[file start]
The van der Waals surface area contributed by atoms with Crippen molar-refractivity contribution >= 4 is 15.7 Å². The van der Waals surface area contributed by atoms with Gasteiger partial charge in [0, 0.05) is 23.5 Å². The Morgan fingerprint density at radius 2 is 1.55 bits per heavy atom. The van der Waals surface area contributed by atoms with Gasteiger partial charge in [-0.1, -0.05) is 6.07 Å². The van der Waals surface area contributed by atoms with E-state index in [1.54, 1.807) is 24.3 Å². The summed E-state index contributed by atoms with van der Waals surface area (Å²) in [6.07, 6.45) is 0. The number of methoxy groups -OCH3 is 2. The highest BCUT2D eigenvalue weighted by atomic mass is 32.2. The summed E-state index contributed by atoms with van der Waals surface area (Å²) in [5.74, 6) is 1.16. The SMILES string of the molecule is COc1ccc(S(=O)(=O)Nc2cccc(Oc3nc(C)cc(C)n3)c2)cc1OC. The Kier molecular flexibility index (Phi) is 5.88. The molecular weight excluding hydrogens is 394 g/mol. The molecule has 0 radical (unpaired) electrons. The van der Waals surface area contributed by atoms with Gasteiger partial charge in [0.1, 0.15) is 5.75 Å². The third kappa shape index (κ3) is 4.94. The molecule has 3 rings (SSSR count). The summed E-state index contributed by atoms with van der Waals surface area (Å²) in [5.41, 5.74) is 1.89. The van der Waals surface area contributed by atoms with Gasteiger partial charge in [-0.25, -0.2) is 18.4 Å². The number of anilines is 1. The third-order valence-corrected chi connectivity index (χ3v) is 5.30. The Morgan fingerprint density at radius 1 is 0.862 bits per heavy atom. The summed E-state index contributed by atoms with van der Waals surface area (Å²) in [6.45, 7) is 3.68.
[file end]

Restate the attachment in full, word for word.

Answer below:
The van der Waals surface area contributed by atoms with Crippen molar-refractivity contribution >= 4 is 15.7 Å². The van der Waals surface area contributed by atoms with Gasteiger partial charge in [0, 0.05) is 23.5 Å². The Morgan fingerprint density at radius 2 is 1.55 bits per heavy atom. The van der Waals surface area contributed by atoms with Gasteiger partial charge in [-0.1, -0.05) is 6.07 Å². The van der Waals surface area contributed by atoms with E-state index in [1.54, 1.807) is 24.3 Å². The summed E-state index contributed by atoms with van der Waals surface area (Å²) in [6.07, 6.45) is 0. The number of methoxy groups -OCH3 is 2. The highest BCUT2D eigenvalue weighted by atomic mass is 32.2. The summed E-state index contributed by atoms with van der Waals surface area (Å²) in [5.74, 6) is 1.16. The SMILES string of the molecule is COc1ccc(S(=O)(=O)Nc2cccc(Oc3nc(C)cc(C)n3)c2)cc1OC. The Kier molecular flexibility index (Phi) is 5.88. The molecular weight excluding hydrogens is 394 g/mol. The molecule has 0 radical (unpaired) electrons. The van der Waals surface area contributed by atoms with Gasteiger partial charge in [0.1, 0.15) is 5.75 Å². The third kappa shape index (κ3) is 4.94. The molecule has 3 rings (SSSR count). The summed E-state index contributed by atoms with van der Waals surface area (Å²) in [5.41, 5.74) is 1.89. The van der Waals surface area contributed by atoms with Gasteiger partial charge in [-0.25, -0.2) is 18.4 Å². The number of anilines is 1. The third-order valence-corrected chi connectivity index (χ3v) is 5.30. The Morgan fingerprint density at radius 1 is 0.862 bits per heavy atom. The summed E-state index contributed by atoms with van der Waals surface area (Å²) in [6.45, 7) is 3.68.